Andy Sheppard features in impressive roster at Triskel for Cork Jazz Festival

English saxophonist Andy Sheppard played in a band led by legendary American bassist Charlie Haden, a multi-faceted musician whose backgrounds ranged from folk to free jazz.

“I’m in the middle of a solo, and Charlie was playing right behind me, and I could hear him keep saying, ‘Tell your story, man! Tell your story, man!“says Shepard. “I guess that’s the thing with jazz: you can have all the technique and all the knowledge in the world, but if you don’t have a story to tell, you’re going to sound flat.”

Sheppard believes in working hard and dedicating yourself completely to the music, no matter what. “In my twenties, I went to Paris, I played in the streets and in the metro, and at one point I lived in a room with 15 Polish refugees, who drank vodka, nonstop. But I survived thanks to my music, and it helped me build my story. As Charlie Parker so aptly put it, “If you don’t live it, it won’t come out of your horn.”

Andy Sheppard’s story has much more to draw from than his Parisian period. For one thing, he didn’t discover jazz or start playing the saxophone until the relatively late age of 19, when he was introduced to the music of John Coltrane, Miles Davis, Charles Mingus and Keith Jarrett by pianist Geoff Williams.

“I was going to art college, but Geoff said to me, ‘You’re not an artist; you’re a natural musician,” says Sheppard, 65, who already played guitar and flute. “He said, ‘Sit there. Smoke that. And listen to this. I had never taken jazz seriously – I thought it was all Acker Bilk and bow ties. But it made sense to me. I understood it immediately; I could feel the incredible energy coming from the music, especially Coltrane’s. Then I thought, ‘This is it! I want to dedicate my life to making music like that!’”

The next day, Sheppard sold everything he owned, bought a tenor saxophone, and started learning and practicing all the hours he could. Within three weeks, he had his first paid gig. He took up the soprano saxophone soon after and began to build a reputation, particularly during the British jazz boom of the 1980s, as a player of rare lyricism, invention and expressiveness. – qualities that seem to match his very engaging and easy-going personality. . It has been in the job and in demand, especially in Europe, ever since.

Describing and defining Sheppard’s wonderfully diverse music is no easy task. He has performed and written for settings ranging from solo concerts to large orchestras, chamber orchestras and a 200-piece Massive Saxophone. He has led groups of all kinds, sometimes integrating the colors and rhythms of Africa, Asia and South America; most recently, he released four atmospherically captivating albums on the prestigious German label ECM.

Sometimes described as a “serial collaborator”, Sheppard has also worked with musicians as varied as folk-blues singer-songwriter John Martyn, contemporary classical pianist Joanna MacGregor, English bagpiper and violinist Kathryn Tickell and three of the most innovative and important composers. in modern jazz — Carla Bley, George Russell and Gil Evans. The Catalan title of his 1994 album perhaps best sums up his career: Inclassificable.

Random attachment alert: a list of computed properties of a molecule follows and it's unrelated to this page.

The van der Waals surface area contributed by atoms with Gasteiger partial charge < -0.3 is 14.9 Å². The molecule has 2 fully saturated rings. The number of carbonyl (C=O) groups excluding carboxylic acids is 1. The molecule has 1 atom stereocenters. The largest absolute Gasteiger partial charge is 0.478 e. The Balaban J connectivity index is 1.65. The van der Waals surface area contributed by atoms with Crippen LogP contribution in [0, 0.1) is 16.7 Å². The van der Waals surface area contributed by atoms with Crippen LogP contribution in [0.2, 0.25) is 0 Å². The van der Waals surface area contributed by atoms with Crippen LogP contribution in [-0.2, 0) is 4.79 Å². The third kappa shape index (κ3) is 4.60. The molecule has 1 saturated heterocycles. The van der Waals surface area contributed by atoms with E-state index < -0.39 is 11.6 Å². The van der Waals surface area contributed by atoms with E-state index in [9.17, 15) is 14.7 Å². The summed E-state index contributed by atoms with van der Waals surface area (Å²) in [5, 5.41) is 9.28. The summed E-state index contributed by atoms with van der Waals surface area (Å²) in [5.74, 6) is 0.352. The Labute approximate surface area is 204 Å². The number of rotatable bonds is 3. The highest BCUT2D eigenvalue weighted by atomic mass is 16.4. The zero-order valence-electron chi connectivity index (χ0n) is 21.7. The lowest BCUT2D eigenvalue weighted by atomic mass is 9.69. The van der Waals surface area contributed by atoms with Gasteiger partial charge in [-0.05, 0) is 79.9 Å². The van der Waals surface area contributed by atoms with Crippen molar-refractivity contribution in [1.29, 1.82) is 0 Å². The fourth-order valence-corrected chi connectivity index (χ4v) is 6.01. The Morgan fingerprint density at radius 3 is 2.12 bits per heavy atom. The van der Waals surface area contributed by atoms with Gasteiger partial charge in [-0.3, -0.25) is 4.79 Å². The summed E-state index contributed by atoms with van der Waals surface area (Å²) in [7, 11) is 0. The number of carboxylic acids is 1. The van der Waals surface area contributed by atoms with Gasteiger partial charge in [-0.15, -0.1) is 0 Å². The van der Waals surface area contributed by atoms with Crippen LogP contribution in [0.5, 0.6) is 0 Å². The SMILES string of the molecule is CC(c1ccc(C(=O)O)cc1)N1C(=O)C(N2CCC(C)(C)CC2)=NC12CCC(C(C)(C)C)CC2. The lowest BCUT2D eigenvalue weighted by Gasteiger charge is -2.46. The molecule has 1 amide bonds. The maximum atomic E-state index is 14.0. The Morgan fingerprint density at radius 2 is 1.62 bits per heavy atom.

This month, Sheppard is bringing a new band to Ireland for the Guinness Cork Jazz Festival. Called East Coast and featuring John Parricelli on guitar, Dudley Phillips on bass and Mário Costa on drums, the quartet is somewhat different, Sheppard says, from his more contemplative ECM bands.

“It’s a lot more ‘get stuck in, play a few tunes and screw it up’,” he laughs. “It’s kind of a kicking group!”

Much of the new music for East Coast was written by Sheppard during and in response to the pandemic – on the far west coast of Europe, near Ericeira in Portugal, where he now lives.

“My wife Sara is Portuguese and we moved here the day after the Brexit vote in 2016. I sold my flat in Bristol; felt out of place in the UK. I have always had the feeling of being part of the European jazz family and music is for me a world without borders or restrictions. England retreated; I wanted to retain a sense of freedom.

While Sheppard continued to work as much as he could during Covid, that sense of personal freedom was seriously threatened in June when he was diagnosed with prostate cancer. He underwent “radical surgery” shortly afterwards and, remarkably, after only a few months of recovery, he is now back on the road.

“I dodged the bullet and it’s great to be back,” he says, stroking the long gray goatee that now accompanies his distinctive number three buzzcut. “And thanks to this experience, I am sure that my music will have more weight and depth. Now there’s more to my story, man! »

  • Andy Sheppard East Coast plays Triskel Christchurch at 8pm on Sunday October 30
Amaro Freitas performs on Sunday at the Guinness Cork Jazz Festival

Four more highlights at Triskel for the Guinness Cork Jazz Festival

  • NOTIFY and Aoife Doyle, 8 p.m., Friday, October 28: Double Irish billing from the nimble contemporary trad six-piece ensemble NOTIFY, fronted by talented concertina player Pádraig Rynne, and upcoming and beyond jazz vocalist Doyle.
  • Amaro Freitas, 2 p.m., Saturday October 29: 31-year-old piano sensation whose intricate rhythms and thrilling percussive playing are “pioneering the new sound of Brazilian jazz.”
Selene Saint Aime.
Selene Saint Aime.
  • Ralph Towner, 8 p.m., Saturday, October 29: rare solo performance by the former acoustic guitar statesman, a modern master whose worldview encompasses jazz, classical, folk, Brazilian music and more.
  • Sélène Saint-Aimé, 2:30 p.m., Sunday, October 30: Every festival should have its total surprise and unexpected discovery – the irresistible double bass player and Afro-French/global jazz singer Saint-Aimé could well be both.

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